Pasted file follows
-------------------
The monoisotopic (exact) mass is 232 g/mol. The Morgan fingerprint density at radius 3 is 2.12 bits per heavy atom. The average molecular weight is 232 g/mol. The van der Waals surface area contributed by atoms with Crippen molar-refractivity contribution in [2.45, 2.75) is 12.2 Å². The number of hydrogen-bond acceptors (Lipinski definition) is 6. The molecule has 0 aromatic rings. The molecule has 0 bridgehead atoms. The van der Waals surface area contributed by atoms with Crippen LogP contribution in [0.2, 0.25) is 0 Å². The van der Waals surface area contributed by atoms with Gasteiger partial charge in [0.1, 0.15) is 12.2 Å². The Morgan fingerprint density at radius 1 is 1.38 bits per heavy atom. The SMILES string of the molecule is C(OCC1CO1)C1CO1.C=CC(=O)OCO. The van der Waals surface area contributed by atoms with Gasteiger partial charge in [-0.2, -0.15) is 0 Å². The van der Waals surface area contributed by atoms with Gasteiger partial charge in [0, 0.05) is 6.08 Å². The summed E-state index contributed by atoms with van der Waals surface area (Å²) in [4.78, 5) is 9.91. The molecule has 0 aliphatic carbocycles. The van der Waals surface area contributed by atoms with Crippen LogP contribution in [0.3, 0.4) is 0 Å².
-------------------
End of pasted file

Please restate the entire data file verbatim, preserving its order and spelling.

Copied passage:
The monoisotopic (exact) mass is 232 g/mol. The Morgan fingerprint density at radius 3 is 2.12 bits per heavy atom. The average molecular weight is 232 g/mol. The van der Waals surface area contributed by atoms with Crippen molar-refractivity contribution in [2.45, 2.75) is 12.2 Å². The number of hydrogen-bond acceptors (Lipinski definition) is 6. The molecule has 0 aromatic rings. The molecule has 0 bridgehead atoms. The van der Waals surface area contributed by atoms with Crippen LogP contribution in [0.2, 0.25) is 0 Å². The van der Waals surface area contributed by atoms with Gasteiger partial charge in [0.1, 0.15) is 12.2 Å². The Morgan fingerprint density at radius 1 is 1.38 bits per heavy atom. The SMILES string of the molecule is C(OCC1CO1)C1CO1.C=CC(=O)OCO. The van der Waals surface area contributed by atoms with Gasteiger partial charge in [-0.2, -0.15) is 0 Å². The van der Waals surface area contributed by atoms with Gasteiger partial charge in [0, 0.05) is 6.08 Å². The summed E-state index contributed by atoms with van der Waals surface area (Å²) in [4.78, 5) is 9.91. The molecule has 0 aliphatic carbocycles. The van der Waals surface area contributed by atoms with Crippen LogP contribution in [0.3, 0.4) is 0 Å².